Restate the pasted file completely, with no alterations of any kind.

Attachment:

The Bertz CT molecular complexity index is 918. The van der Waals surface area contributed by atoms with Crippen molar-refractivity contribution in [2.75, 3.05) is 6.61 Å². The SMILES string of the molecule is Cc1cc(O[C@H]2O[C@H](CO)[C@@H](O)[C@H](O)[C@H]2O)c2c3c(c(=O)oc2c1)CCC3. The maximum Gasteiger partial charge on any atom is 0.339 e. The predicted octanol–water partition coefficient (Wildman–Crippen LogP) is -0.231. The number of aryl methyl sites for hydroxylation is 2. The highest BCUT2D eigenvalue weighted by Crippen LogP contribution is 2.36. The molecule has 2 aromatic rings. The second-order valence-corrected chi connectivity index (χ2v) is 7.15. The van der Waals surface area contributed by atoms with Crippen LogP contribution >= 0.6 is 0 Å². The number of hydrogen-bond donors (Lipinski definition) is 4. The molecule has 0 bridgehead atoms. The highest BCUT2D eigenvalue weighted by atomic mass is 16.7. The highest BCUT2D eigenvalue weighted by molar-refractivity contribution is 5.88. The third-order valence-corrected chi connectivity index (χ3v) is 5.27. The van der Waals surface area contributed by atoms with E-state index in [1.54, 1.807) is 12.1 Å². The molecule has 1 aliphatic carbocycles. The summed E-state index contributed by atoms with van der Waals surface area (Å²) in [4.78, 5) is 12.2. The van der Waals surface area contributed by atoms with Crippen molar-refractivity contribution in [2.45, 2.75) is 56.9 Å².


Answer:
The Bertz CT molecular complexity index is 918. The van der Waals surface area contributed by atoms with Crippen molar-refractivity contribution in [2.75, 3.05) is 6.61 Å². The SMILES string of the molecule is Cc1cc(O[C@H]2O[C@H](CO)[C@@H](O)[C@H](O)[C@H]2O)c2c3c(c(=O)oc2c1)CCC3. The maximum Gasteiger partial charge on any atom is 0.339 e. The predicted octanol–water partition coefficient (Wildman–Crippen LogP) is -0.231. The number of aryl methyl sites for hydroxylation is 2. The highest BCUT2D eigenvalue weighted by Crippen LogP contribution is 2.36. The molecule has 2 aromatic rings. The second-order valence-corrected chi connectivity index (χ2v) is 7.15. The van der Waals surface area contributed by atoms with Crippen LogP contribution >= 0.6 is 0 Å². The number of hydrogen-bond donors (Lipinski definition) is 4. The molecule has 0 bridgehead atoms. The highest BCUT2D eigenvalue weighted by atomic mass is 16.7. The highest BCUT2D eigenvalue weighted by molar-refractivity contribution is 5.88. The third-order valence-corrected chi connectivity index (χ3v) is 5.27. The van der Waals surface area contributed by atoms with E-state index in [1.54, 1.807) is 12.1 Å². The molecule has 1 aliphatic carbocycles. The summed E-state index contributed by atoms with van der Waals surface area (Å²) in [4.78, 5) is 12.2. The van der Waals surface area contributed by atoms with Crippen molar-refractivity contribution in [2.45, 2.75) is 56.9 Å².